It was not immediately clear why Barr would not go beyond that statement with a televised assertion that the president broke no laws, nor was it clear how forcefully the president’s desire was communicated. A Justice Department spokeswoman declined to comment. A senior administration official said, “The DOJ did in fact release a statement about the call, and the claim that it resulted in tension because it wasn’t a news conference is completely false.”

So, at a time after someone had already shared Ukrainian information with the Barr-micromanaged Durham investigation, after Barr had met with lawyers who were trading that access for propaganda to feed Durham, after Barr’s DOJ had scoped the whistleblower complaint to ensure it would not tie the complaint to the fully predicated criminal investigation in SDNY, after DOJ failed to turn over the complaint to FEC as required by a memorandum of understanding, after DOJ created an excuse to delay sharing the whistleblower complaint with Congress as mandated by law, after DOJ tried to hide Barr’s own involvement from Congress by overclassifying that fact … after all those overt acts that, depending on Barr’s understanding of what he got briefed way back in February and learned in multiple different ways since then, might amount to overt acts in the conspiracy SDNY has already charged Parnas and Fruman in, Barr declined to go out before cameras and comment on an ongoing investigation (which is, remember, what Jim Comey was ostensibly fired for) by publicly exonerating the President.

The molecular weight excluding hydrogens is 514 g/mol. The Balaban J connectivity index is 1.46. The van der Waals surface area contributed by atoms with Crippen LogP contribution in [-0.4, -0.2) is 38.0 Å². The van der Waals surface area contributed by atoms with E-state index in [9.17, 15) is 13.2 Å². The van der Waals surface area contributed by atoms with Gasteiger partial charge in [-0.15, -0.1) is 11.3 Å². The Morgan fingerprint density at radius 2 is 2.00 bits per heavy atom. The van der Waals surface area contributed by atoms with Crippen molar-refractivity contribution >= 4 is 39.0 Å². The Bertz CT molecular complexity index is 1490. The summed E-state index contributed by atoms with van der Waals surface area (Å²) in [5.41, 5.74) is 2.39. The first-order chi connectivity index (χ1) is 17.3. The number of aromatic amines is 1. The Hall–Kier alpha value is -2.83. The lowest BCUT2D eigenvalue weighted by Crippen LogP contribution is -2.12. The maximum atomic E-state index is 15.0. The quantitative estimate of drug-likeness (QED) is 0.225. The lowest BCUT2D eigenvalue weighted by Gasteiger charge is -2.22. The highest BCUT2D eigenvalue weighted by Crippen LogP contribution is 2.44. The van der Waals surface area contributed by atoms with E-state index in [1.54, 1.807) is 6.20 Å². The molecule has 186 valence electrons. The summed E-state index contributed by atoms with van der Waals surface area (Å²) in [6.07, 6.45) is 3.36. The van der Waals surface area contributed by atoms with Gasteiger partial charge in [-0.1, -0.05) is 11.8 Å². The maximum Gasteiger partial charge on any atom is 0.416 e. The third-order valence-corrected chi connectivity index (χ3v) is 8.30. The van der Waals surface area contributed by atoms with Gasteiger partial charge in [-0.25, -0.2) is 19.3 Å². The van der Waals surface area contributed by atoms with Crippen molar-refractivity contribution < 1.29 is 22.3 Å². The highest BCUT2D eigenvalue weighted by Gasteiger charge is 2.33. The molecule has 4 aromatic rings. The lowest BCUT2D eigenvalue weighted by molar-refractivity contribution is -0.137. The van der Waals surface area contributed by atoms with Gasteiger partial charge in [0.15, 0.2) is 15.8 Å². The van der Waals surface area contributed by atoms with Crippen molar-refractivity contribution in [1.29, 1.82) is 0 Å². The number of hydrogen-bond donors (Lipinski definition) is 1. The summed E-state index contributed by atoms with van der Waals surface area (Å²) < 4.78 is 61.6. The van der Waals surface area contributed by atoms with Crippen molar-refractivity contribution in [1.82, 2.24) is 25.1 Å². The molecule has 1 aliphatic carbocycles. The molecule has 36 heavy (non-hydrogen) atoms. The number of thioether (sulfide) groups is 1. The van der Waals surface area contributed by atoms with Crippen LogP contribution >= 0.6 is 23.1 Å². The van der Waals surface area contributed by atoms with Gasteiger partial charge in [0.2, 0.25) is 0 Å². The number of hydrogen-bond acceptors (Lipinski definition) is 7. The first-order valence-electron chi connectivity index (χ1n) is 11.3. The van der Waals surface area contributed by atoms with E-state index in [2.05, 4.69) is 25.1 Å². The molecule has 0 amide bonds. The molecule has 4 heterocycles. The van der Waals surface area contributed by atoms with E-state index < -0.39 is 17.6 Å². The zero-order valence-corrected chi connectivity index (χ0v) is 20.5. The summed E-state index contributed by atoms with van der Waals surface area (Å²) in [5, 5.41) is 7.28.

Instead, he had DOJ’s spox Kerri Kupec do so, in a statement that offered up excuses for why DOJ failed to connect the dots on a complaint that tied to a fully predicated investigation being conducted by SDNY.

Had Barr made that public comment, with his knowledge that the subject of the complaint connected to an ongoing investigation in SDNY into the underlying information operation that led up to the President’s call, his involvement in the Durham investigation that had already been fed by that information operation, and his meeting with lawyers that helped to provide a payoff for some of that information operation, it would have been an overt act that even Barr, with his abundant flair for PR (as witnessed by this WaPo article), could not deny was an overt act in a conspiracy being investigated by his subordinates.

So instead, he had a different subordinate (there is no evidence Kupec had any knowledge of these other acts) do that.

But that is not — as portrayed by the WaPo — evidence of distance between Barr and the White House. Rather, it’s evidence that Barr recognizes his own risk of becoming an active member of the conspiracy his DOJ went to great lengths to avoid investigating.

And all that’s before Barr slinked into a meeting with Rupert Murdoch as Sean Hannity was about to become part of the conspiracy.

The Mueller Report Was Neither about Collusion Nor about Completed Investigation(s)

In the days since BuzzFeed released a bunch of backup files to the Mueller Report, multiple people have asserted these 302s are proof that Robert Mueller did an inadequate investigation, either by suggesting that the information we’re now seeing is incredibly damaging and so must have merited criminal charges or by claiming we’re seeing entirely new evidence.